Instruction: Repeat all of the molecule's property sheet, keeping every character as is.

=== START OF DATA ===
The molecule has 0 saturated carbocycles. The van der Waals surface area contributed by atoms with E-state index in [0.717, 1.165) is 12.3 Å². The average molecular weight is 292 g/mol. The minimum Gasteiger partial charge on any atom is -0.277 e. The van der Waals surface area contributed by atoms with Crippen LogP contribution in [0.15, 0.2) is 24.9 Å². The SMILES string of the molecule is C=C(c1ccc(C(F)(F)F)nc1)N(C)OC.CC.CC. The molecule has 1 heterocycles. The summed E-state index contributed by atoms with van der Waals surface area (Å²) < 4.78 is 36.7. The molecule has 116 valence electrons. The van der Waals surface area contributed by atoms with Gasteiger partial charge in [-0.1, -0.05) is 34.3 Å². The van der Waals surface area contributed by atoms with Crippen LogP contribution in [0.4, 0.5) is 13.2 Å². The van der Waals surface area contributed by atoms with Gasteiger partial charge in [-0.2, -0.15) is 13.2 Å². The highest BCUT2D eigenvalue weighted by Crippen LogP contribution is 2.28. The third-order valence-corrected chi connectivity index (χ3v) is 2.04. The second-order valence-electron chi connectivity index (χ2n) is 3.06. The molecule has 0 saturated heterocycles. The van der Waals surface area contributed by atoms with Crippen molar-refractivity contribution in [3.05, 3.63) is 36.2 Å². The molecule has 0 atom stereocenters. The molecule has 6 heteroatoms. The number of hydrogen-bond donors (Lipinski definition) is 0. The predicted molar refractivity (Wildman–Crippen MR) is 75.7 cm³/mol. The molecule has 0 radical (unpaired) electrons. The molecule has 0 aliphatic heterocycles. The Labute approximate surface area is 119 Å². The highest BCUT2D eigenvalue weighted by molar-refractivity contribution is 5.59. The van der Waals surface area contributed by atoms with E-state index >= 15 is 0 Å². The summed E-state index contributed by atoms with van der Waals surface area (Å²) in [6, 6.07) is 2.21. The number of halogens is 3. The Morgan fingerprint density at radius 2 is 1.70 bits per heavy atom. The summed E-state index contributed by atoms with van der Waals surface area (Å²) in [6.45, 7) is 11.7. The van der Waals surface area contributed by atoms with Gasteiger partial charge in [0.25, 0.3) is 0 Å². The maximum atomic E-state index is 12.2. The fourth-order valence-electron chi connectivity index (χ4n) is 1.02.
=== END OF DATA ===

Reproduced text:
The molecule has 0 saturated carbocycles. The van der Waals surface area contributed by atoms with E-state index in [0.717, 1.165) is 12.3 Å². The average molecular weight is 292 g/mol. The minimum Gasteiger partial charge on any atom is -0.277 e. The van der Waals surface area contributed by atoms with Crippen LogP contribution in [0.15, 0.2) is 24.9 Å². The SMILES string of the molecule is C=C(c1ccc(C(F)(F)F)nc1)N(C)OC.CC.CC. The molecule has 1 heterocycles. The summed E-state index contributed by atoms with van der Waals surface area (Å²) < 4.78 is 36.7. The molecule has 116 valence electrons. The van der Waals surface area contributed by atoms with Gasteiger partial charge in [-0.1, -0.05) is 34.3 Å². The van der Waals surface area contributed by atoms with Crippen LogP contribution in [0.4, 0.5) is 13.2 Å². The van der Waals surface area contributed by atoms with Gasteiger partial charge in [-0.2, -0.15) is 13.2 Å². The highest BCUT2D eigenvalue weighted by Crippen LogP contribution is 2.28. The third-order valence-corrected chi connectivity index (χ3v) is 2.04. The second-order valence-electron chi connectivity index (χ2n) is 3.06. The molecule has 0 saturated heterocycles. The van der Waals surface area contributed by atoms with Crippen molar-refractivity contribution in [3.05, 3.63) is 36.2 Å². The molecule has 0 atom stereocenters. The molecule has 6 heteroatoms. The number of hydrogen-bond donors (Lipinski definition) is 0. The predicted molar refractivity (Wildman–Crippen MR) is 75.7 cm³/mol. The molecule has 0 radical (unpaired) electrons. The molecule has 0 aliphatic heterocycles. The Labute approximate surface area is 119 Å². The highest BCUT2D eigenvalue weighted by molar-refractivity contribution is 5.59. The van der Waals surface area contributed by atoms with E-state index >= 15 is 0 Å². The summed E-state index contributed by atoms with van der Waals surface area (Å²) in [6, 6.07) is 2.21. The number of halogens is 3. The Morgan fingerprint density at radius 2 is 1.70 bits per heavy atom. The summed E-state index contributed by atoms with van der Waals surface area (Å²) in [6.45, 7) is 11.7. The van der Waals surface area contributed by atoms with Gasteiger partial charge in [0.25, 0.3) is 0 Å². The maximum atomic E-state index is 12.2. The fourth-order valence-electron chi connectivity index (χ4n) is 1.02.